On Tuesday, AT&T unveiled its PrePaid Web Cents cards, which are similar in concept to prepaid phone cards, but which let people buy access to Web content instead of telephone time.
People can buy the cards at a retail counter and use them to visit specific Web sites by entering a number on the back of the card. The PrePaid Web Cents cards mark AT&T's foray into the online micropayment arena, which so far has yielded more road kill than success stories. Micropayment models allow people to shell out small amounts of money to view Web content or to pay for services online.
New York-based AT&T said it's hoping to replicate its phone card success in the hard-to-crack online micropayment market. It's aiming to capture people who traditionally haven't been willing to pay for online content, such as teenagers, impulse buyers and people who aren't comfortable giving out their credit card numbers on the Web.
"It enables a whole cash-based marketplace that hasn't been used before," Mike Palumbo, sales director for AT&T's prepaid services unit, said.
The cards are Web site-specific, and companies including Walt Disney, electronic city guide provider id="924668">Vindigo and entertainment site AtomShockwave have partnered with AT&T in the micropayment venture.
AtomShockwave, for example, is offering prepaid access to its, which offers online puzzles and action games. Consumers can buy a two-month subscription card for $14.95 or a six-month card for $29.95.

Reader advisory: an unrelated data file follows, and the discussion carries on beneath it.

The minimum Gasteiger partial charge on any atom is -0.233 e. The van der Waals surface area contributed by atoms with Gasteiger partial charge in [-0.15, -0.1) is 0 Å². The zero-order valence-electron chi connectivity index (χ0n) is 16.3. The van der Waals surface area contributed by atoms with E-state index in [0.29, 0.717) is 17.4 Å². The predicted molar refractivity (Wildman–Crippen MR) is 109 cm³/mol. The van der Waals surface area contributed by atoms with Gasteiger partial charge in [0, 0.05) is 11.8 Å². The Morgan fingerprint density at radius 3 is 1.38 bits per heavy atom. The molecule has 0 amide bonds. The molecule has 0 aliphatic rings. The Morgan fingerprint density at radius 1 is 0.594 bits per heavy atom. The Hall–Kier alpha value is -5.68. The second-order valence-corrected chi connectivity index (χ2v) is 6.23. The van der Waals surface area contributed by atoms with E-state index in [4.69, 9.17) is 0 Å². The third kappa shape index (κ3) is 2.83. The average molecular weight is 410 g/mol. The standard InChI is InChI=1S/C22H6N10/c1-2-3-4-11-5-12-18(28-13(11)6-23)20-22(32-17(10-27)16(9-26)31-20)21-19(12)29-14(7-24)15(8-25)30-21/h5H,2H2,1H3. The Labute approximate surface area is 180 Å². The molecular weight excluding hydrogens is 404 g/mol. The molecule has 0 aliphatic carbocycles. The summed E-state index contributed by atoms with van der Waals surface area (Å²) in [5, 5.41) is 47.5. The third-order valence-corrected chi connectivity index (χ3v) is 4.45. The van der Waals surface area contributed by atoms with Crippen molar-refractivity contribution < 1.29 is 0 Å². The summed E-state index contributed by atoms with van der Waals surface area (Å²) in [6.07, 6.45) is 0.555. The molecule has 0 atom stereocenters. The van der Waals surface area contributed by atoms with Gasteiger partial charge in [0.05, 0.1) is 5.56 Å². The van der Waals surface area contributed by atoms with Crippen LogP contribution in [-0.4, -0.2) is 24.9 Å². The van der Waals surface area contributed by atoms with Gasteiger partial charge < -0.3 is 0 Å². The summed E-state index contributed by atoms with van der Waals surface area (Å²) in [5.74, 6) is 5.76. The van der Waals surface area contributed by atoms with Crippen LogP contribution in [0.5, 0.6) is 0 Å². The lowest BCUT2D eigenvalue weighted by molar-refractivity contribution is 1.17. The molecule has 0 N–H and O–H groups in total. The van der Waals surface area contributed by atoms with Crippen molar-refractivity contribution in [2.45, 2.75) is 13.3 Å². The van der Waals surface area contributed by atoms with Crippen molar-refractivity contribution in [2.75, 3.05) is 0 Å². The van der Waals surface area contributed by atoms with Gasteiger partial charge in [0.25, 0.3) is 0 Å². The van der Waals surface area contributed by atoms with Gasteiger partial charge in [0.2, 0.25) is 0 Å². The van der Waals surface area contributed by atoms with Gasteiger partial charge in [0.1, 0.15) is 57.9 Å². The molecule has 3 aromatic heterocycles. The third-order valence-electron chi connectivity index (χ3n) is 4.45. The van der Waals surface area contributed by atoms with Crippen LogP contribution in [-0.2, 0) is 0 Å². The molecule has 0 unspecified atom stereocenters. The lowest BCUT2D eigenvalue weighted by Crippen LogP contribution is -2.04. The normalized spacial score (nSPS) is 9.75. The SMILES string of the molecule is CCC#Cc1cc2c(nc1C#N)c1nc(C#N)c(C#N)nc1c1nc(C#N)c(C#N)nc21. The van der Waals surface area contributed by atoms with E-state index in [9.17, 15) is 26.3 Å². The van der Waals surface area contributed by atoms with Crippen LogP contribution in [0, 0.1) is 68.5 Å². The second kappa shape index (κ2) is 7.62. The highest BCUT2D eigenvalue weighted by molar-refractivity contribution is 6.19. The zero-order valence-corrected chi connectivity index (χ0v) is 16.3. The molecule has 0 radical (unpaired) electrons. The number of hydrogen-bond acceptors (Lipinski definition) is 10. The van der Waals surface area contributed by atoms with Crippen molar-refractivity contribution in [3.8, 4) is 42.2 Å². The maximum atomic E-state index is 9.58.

Shockwave.com CEO Mika Salmi, in a statement announcing the partnership, called the cards a "unique marriage of prepaid technology and digital entertainment."
The cards are on sale at Speedway SuperAmerica, Uni-Mart and other stores. AT&T said it also hopes to expand the outlets to include the thousands of stores across the United States that already sell its phone cards, along with some that don't. Retailers such Wal-Mart and Sam's Club sell AT&T phone cards.
For the most part, online micropaymentsbecause the payment process has been cumbersome and many consumers have balked at paying for Web content.
Startups such as DigiCash built business models around electronic cash plans, only to end up in. Others, including First Virtual and Citibank, have abandoned their micropayment efforts after they failed to pan out.
AT&T said its venture differs from previous efforts in that the cards are available at retail stores. Most previous micropayment models required people to use a credit card to purchase online credit, which they could then use for micropayments to sites.
Palumbo said AT&T doesn't see its PrePaid Web Cents cards as competitors to credit cards and added that he still thinks credit cards are best for buying merchandise online. Instead, AT&T is hoping the cards will enlarge the market of companies offering paid digital content.
"What we want to do is expand their reach," Palumbo said.